Sustainability is Focus of Solutions from the Land

Solutions From the Land Focuses on Sustainability

By Jessica Theisman, Associate Editor

Many California farmers are working toward a more sustainable future, according to Ernie Shea, president of Solutions From the Land.

“We are a North American climate-smart agriculture alliance that has come together with others,” Shea said.

Solutions from the Land, which has partnered with the California Department of Food and Agriculture, is the continental platform for farm and conservation groups that are looking at ways these landscapes can deliver solutions.

Solutions from the Land has been getting a lot of support from California.

“We’ve had the right enabling policy, and you’ve got a lot of that in California,” Shea said.

There have also been significant investments in technology and infrastructure that have allowed systems to deploy at scale. Solutions from the Land is producing wind, solar, geothermal, hydro, biofuels, or types of sustainable, domestically-produced energy sources.

“When we started, we were at about five percent renewables. Today, we’re in the twelve percent range. Twenty-five percent by 2025 is the new target that we established,” Shea explained.

Ernie Shea

“We have to be able to produce food and fiber with less water and with erratic conditions. There is a lot of conversation about how to adapt to these realities when you are right in the epicenter of drought, fire, and floods,” he said.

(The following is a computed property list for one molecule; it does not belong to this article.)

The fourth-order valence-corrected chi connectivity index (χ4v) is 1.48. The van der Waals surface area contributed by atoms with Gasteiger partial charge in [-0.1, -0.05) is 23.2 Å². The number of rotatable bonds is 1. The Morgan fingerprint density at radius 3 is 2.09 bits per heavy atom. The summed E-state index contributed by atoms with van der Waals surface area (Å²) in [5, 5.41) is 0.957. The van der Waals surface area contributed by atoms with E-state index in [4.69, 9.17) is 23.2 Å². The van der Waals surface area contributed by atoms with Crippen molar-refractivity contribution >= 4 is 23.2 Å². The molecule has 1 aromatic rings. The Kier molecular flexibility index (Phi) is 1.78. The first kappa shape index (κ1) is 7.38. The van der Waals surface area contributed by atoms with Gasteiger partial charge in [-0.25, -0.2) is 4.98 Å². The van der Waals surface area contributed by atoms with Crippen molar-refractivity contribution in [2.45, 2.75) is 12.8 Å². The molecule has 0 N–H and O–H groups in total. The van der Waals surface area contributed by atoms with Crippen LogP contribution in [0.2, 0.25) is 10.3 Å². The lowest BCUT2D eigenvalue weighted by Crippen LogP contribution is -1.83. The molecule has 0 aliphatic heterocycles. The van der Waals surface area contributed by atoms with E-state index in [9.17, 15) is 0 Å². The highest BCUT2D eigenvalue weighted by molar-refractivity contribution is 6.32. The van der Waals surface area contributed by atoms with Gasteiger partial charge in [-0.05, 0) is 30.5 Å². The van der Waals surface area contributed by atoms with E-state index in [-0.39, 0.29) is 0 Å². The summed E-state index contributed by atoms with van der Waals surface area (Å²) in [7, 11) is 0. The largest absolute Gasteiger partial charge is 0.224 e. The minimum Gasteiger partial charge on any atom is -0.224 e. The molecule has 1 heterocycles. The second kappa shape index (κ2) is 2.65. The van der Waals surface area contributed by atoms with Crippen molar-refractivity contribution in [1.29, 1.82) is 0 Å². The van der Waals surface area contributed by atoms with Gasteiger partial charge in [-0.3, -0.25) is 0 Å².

“Everything has become less predictable. Solutions From the Land is sponsoring state-level conversations around how to become more sustainable, resilient, and how to participate in the low carbon economy, biofuels, and renewable energy,” Shea added.

Carbon sequestration is one of the more exciting new areas of opportunity that are coming for agriculture. The focus is on farmers and what they care about.

“They care about resiliency, profitability, sustainability. An example of one of the pathways that we work on: initiatives like soil health programming,” Shea said.

This helps farmers realize that by improving the health of their soil and the organic content, the crops are doing a better job of soaking up whatever water does fall.

“They’re reducing the need to provide some inputs. They’re sequestering greenhouse gases. They’re delivering global solutions,” Shea explained.

Agricultural Water Use Efficiency & State Water Efficiency and Enhancement Program

Agricultural Water Use Efficiency Grant Program

 

Through a competitive grant program, the Agricultural Water Use Efficiency & State Water Efficiency and Enhancement Program, the California Department of Water Resources (DWR) and the California Department of Food and Agriculture (CDFA) jointly intend to demonstrate the potential multiple benefits of conveyance enhancements combined with on-farm agricultural water use efficiency improvements and greenhouse gas reductions.

The grant funding provided in this joint program is intended to address multiple goals including:

  1. water use efficiency, conservation and reduction,
  2. greenhouse gas emission reductions,
  3. groundwater protection, and
  4. sustainability of agricultural operations and food production.

It is also anticipated that there will be benefits to water and air quality, groundwater security, surface water conservation, and improved nutrient management and crop health through this program. Excellent proposals will demonstrate the specific regional needs and benefits of their proposals.

Deadline for submitting public comments is September 30, 2016.